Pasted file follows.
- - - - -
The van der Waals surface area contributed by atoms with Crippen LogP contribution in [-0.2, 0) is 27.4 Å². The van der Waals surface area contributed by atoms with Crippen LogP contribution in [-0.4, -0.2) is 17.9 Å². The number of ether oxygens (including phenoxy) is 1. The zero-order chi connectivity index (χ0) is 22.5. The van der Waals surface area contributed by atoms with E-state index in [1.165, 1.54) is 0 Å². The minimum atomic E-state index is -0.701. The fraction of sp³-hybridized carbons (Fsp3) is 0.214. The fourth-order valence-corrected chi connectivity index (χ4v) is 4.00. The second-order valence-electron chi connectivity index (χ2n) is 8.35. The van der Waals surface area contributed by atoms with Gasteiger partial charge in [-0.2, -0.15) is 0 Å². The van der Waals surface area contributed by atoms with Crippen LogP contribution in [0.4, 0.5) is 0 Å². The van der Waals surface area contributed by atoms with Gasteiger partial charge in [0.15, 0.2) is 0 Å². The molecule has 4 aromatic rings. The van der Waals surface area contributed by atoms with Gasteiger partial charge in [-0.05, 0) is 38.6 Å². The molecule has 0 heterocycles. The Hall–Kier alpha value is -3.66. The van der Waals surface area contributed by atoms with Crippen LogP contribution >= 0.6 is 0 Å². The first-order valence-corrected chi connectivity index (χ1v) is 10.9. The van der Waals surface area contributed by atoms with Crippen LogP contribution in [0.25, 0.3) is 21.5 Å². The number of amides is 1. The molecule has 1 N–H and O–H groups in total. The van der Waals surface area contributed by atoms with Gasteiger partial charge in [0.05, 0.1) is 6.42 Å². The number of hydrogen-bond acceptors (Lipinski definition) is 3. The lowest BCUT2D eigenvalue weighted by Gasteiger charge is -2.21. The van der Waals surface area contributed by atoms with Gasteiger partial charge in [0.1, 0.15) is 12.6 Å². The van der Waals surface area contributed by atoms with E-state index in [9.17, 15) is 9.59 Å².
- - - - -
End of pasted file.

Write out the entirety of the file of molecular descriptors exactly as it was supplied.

The van der Waals surface area contributed by atoms with Crippen LogP contribution in [-0.2, 0) is 27.4 Å². The van der Waals surface area contributed by atoms with Crippen LogP contribution in [-0.4, -0.2) is 17.9 Å². The number of ether oxygens (including phenoxy) is 1. The zero-order chi connectivity index (χ0) is 22.5. The van der Waals surface area contributed by atoms with E-state index in [1.165, 1.54) is 0 Å². The minimum atomic E-state index is -0.701. The fraction of sp³-hybridized carbons (Fsp3) is 0.214. The fourth-order valence-corrected chi connectivity index (χ4v) is 4.00. The second-order valence-electron chi connectivity index (χ2n) is 8.35. The van der Waals surface area contributed by atoms with Gasteiger partial charge in [-0.2, -0.15) is 0 Å². The van der Waals surface area contributed by atoms with Crippen LogP contribution in [0.4, 0.5) is 0 Å². The van der Waals surface area contributed by atoms with Gasteiger partial charge in [0.15, 0.2) is 0 Å². The molecule has 4 aromatic rings. The van der Waals surface area contributed by atoms with Gasteiger partial charge in [-0.05, 0) is 38.6 Å². The molecule has 0 heterocycles. The Hall–Kier alpha value is -3.66. The van der Waals surface area contributed by atoms with Crippen LogP contribution >= 0.6 is 0 Å². The first-order valence-corrected chi connectivity index (χ1v) is 10.9. The van der Waals surface area contributed by atoms with Crippen LogP contribution in [0.25, 0.3) is 21.5 Å². The number of amides is 1. The molecule has 1 N–H and O–H groups in total. The van der Waals surface area contributed by atoms with Gasteiger partial charge in [0.05, 0.1) is 6.42 Å². The number of hydrogen-bond acceptors (Lipinski definition) is 3. The lowest BCUT2D eigenvalue weighted by Gasteiger charge is -2.21. The van der Waals surface area contributed by atoms with Gasteiger partial charge in [0.1, 0.15) is 12.6 Å². The van der Waals surface area contributed by atoms with E-state index in [9.17, 15) is 9.59 Å².